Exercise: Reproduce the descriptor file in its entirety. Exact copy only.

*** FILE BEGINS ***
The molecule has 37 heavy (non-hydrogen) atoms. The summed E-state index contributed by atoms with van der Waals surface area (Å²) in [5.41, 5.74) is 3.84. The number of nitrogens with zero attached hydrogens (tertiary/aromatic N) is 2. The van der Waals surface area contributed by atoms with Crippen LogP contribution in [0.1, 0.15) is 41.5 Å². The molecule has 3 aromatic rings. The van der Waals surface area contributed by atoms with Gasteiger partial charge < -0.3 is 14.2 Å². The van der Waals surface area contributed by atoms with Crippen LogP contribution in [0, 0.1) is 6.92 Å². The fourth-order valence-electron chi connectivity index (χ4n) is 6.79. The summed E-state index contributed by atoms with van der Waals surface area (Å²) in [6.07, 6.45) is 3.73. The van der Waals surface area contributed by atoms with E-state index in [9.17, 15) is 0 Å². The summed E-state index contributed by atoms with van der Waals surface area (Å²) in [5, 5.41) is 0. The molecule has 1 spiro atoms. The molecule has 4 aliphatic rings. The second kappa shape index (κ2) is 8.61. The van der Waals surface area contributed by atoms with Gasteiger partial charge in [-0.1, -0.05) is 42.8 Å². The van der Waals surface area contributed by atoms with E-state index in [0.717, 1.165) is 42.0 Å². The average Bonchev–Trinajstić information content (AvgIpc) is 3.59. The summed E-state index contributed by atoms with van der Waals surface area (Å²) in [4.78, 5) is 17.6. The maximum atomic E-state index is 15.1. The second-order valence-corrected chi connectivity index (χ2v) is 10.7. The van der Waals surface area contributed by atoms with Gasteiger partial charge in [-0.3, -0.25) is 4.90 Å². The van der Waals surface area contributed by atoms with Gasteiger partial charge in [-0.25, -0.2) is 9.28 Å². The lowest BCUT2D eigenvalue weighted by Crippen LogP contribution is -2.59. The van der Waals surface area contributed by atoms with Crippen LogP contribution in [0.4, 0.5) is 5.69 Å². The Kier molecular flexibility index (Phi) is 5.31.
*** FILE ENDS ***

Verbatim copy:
The molecule has 37 heavy (non-hydrogen) atoms. The summed E-state index contributed by atoms with van der Waals surface area (Å²) in [5.41, 5.74) is 3.84. The number of nitrogens with zero attached hydrogens (tertiary/aromatic N) is 2. The van der Waals surface area contributed by atoms with Crippen LogP contribution in [0.1, 0.15) is 41.5 Å². The molecule has 3 aromatic rings. The van der Waals surface area contributed by atoms with Gasteiger partial charge < -0.3 is 14.2 Å². The van der Waals surface area contributed by atoms with Crippen LogP contribution in [0, 0.1) is 6.92 Å². The fourth-order valence-electron chi connectivity index (χ4n) is 6.79. The summed E-state index contributed by atoms with van der Waals surface area (Å²) in [6.07, 6.45) is 3.73. The van der Waals surface area contributed by atoms with E-state index in [9.17, 15) is 0 Å². The summed E-state index contributed by atoms with van der Waals surface area (Å²) in [5, 5.41) is 0. The molecule has 1 spiro atoms. The molecule has 4 aliphatic rings. The second kappa shape index (κ2) is 8.61. The van der Waals surface area contributed by atoms with Gasteiger partial charge in [-0.1, -0.05) is 42.8 Å². The van der Waals surface area contributed by atoms with E-state index in [0.717, 1.165) is 42.0 Å². The average Bonchev–Trinajstić information content (AvgIpc) is 3.59. The summed E-state index contributed by atoms with van der Waals surface area (Å²) in [4.78, 5) is 17.6. The maximum atomic E-state index is 15.1. The second-order valence-corrected chi connectivity index (χ2v) is 10.7. The van der Waals surface area contributed by atoms with Gasteiger partial charge in [-0.3, -0.25) is 4.90 Å². The van der Waals surface area contributed by atoms with Gasteiger partial charge in [-0.25, -0.2) is 9.28 Å². The lowest BCUT2D eigenvalue weighted by Crippen LogP contribution is -2.59. The van der Waals surface area contributed by atoms with Crippen LogP contribution in [0.4, 0.5) is 5.69 Å². The Kier molecular flexibility index (Phi) is 5.31.